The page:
There’s is also the misunderstanding of different types of data and the additional protections that are needed for special category data, which is things like health, race, religion, political views etc, which come into special category data. It needs extra protection and there are certain systems that you really shouldn’t be using if you’re collecting such sensitive data, because they’re not adequate enough. It’s these sorts of things that people generally don’t understand. Finally it’s the lawful basis for collecting data. Lots of people think that because somebody has given them their email address, maybe as part of an inquiry, that they are then legally allowed to do what they like with it but they’re not, if that person wasn’t told at the point they gave it to you that that information would be added to a marketing list. If the business then wished to contact them through it, then they can’t do it lawfully.

You must also only contact people in the context of their original email, say somebody inquired to your business saying they areinterested in purchasing a handbag and you then put them on a mailing list and sent them information on purchasing mugs, that’s not allowed. They were interested in handbags and there’s no indication that they’re interested in mugs and therefore you’re not actually complying with the rules at that point.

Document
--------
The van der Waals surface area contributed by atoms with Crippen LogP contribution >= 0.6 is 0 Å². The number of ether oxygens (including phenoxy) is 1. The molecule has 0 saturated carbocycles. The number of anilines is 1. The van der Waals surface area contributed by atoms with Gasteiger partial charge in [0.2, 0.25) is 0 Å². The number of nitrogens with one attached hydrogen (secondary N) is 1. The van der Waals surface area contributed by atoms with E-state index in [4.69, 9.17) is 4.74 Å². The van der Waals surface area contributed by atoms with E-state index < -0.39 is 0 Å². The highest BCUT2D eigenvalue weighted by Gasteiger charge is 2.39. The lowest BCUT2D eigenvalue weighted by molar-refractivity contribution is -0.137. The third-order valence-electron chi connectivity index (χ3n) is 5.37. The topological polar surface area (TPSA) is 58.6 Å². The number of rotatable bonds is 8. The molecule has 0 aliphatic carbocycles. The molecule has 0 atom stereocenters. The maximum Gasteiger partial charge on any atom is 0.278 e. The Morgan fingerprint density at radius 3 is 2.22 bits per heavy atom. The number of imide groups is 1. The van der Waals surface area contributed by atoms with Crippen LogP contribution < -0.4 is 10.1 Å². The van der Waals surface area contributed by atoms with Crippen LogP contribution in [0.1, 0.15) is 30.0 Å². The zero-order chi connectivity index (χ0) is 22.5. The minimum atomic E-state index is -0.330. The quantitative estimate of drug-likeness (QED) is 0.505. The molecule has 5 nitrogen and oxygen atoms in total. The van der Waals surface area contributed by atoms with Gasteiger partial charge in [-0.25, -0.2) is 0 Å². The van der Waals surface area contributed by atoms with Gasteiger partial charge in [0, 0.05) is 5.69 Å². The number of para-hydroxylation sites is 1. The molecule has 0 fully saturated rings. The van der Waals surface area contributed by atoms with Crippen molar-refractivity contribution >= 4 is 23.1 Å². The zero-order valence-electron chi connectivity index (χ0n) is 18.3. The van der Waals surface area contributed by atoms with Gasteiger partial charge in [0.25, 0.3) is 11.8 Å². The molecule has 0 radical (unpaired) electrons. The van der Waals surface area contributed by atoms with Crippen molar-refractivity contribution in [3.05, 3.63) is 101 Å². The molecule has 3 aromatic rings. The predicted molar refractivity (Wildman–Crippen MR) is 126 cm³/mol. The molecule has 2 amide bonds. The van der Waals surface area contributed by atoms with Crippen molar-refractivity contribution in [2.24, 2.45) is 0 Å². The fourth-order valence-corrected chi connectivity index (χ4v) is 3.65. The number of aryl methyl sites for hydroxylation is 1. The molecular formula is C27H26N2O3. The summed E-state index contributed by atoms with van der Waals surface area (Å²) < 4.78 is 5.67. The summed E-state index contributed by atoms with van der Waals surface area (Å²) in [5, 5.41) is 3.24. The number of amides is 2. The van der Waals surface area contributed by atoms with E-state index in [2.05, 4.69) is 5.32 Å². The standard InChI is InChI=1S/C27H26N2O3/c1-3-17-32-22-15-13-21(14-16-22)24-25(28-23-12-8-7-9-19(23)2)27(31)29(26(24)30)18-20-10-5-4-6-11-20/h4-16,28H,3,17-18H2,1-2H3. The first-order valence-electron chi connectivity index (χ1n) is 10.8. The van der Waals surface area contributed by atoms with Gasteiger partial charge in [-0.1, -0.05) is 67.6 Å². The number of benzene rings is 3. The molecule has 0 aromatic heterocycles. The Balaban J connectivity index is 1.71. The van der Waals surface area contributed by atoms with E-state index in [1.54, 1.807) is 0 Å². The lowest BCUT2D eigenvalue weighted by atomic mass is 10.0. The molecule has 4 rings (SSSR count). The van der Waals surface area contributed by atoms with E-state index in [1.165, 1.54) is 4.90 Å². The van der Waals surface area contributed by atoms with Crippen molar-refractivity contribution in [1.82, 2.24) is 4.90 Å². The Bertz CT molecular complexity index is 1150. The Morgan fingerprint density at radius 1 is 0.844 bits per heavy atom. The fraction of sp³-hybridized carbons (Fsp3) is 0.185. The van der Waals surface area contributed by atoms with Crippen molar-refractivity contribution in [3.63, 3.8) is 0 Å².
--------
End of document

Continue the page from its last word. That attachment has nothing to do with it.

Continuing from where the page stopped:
Is there anything else that people should know about GDPR?

Just that it’s important to do. A lot of people think oh they’ll never find me, it’s never going to be an issue, it’s too complicated. I think that it’s important that you do it, because a it gives people trust in your organization, the fact that you can show that you’ve done it and you’ve complied in every way possible it protects you as a business owner because the last thing you want is to have the ICO on your doorstep wanting to go through everything you’ve done in some form of investigation. It is a legal requirement, so we should all be trying to comply with the law as far as possible.

Where do people come to to speak to you and get guidance? 

I support people through what’s called the data audit process. We start off with a video or phone call where I ask lots of questions to fully understand what they are doing with data. I then write a report and look at what you need to do next.  I then gather together all of the background paperwork that’s going to sit behind your policy.

Sarah can be contacted via her website www.banksbusinesssolutions.co.uk if you would like help Understanding GDPR or have a policy made.